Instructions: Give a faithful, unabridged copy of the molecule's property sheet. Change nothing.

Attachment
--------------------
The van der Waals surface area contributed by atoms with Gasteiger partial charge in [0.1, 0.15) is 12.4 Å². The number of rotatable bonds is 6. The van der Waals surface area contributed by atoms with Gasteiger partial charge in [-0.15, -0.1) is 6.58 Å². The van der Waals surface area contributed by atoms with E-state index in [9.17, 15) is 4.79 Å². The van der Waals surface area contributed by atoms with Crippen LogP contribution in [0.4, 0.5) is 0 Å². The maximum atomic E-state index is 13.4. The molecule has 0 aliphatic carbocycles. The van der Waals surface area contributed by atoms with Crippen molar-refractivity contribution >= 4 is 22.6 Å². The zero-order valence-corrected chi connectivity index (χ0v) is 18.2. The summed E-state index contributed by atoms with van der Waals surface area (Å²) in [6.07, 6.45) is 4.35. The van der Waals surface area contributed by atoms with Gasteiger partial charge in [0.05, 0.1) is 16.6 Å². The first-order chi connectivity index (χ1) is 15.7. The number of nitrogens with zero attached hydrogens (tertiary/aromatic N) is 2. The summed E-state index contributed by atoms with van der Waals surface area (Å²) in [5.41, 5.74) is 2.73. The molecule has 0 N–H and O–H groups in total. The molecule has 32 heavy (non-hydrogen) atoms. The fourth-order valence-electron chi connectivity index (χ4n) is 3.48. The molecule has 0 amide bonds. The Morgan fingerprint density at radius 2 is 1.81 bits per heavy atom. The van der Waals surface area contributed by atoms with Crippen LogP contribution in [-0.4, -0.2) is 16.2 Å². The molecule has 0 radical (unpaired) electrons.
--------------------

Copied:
The van der Waals surface area contributed by atoms with Gasteiger partial charge in [0.1, 0.15) is 12.4 Å². The number of rotatable bonds is 6. The van der Waals surface area contributed by atoms with Gasteiger partial charge in [-0.15, -0.1) is 6.58 Å². The van der Waals surface area contributed by atoms with E-state index in [9.17, 15) is 4.79 Å². The van der Waals surface area contributed by atoms with Crippen LogP contribution in [0.4, 0.5) is 0 Å². The maximum atomic E-state index is 13.4. The molecule has 0 aliphatic carbocycles. The van der Waals surface area contributed by atoms with Crippen molar-refractivity contribution >= 4 is 22.6 Å². The zero-order valence-corrected chi connectivity index (χ0v) is 18.2. The summed E-state index contributed by atoms with van der Waals surface area (Å²) in [6.07, 6.45) is 4.35. The van der Waals surface area contributed by atoms with Gasteiger partial charge in [0.05, 0.1) is 16.6 Å². The first-order chi connectivity index (χ1) is 15.7. The number of nitrogens with zero attached hydrogens (tertiary/aromatic N) is 2. The summed E-state index contributed by atoms with van der Waals surface area (Å²) in [5.41, 5.74) is 2.73. The molecule has 0 N–H and O–H groups in total. The molecule has 32 heavy (non-hydrogen) atoms. The fourth-order valence-electron chi connectivity index (χ4n) is 3.48. The molecule has 0 amide bonds. The Morgan fingerprint density at radius 2 is 1.81 bits per heavy atom. The van der Waals surface area contributed by atoms with Crippen LogP contribution in [-0.4, -0.2) is 16.2 Å². The molecule has 0 radical (unpaired) electrons.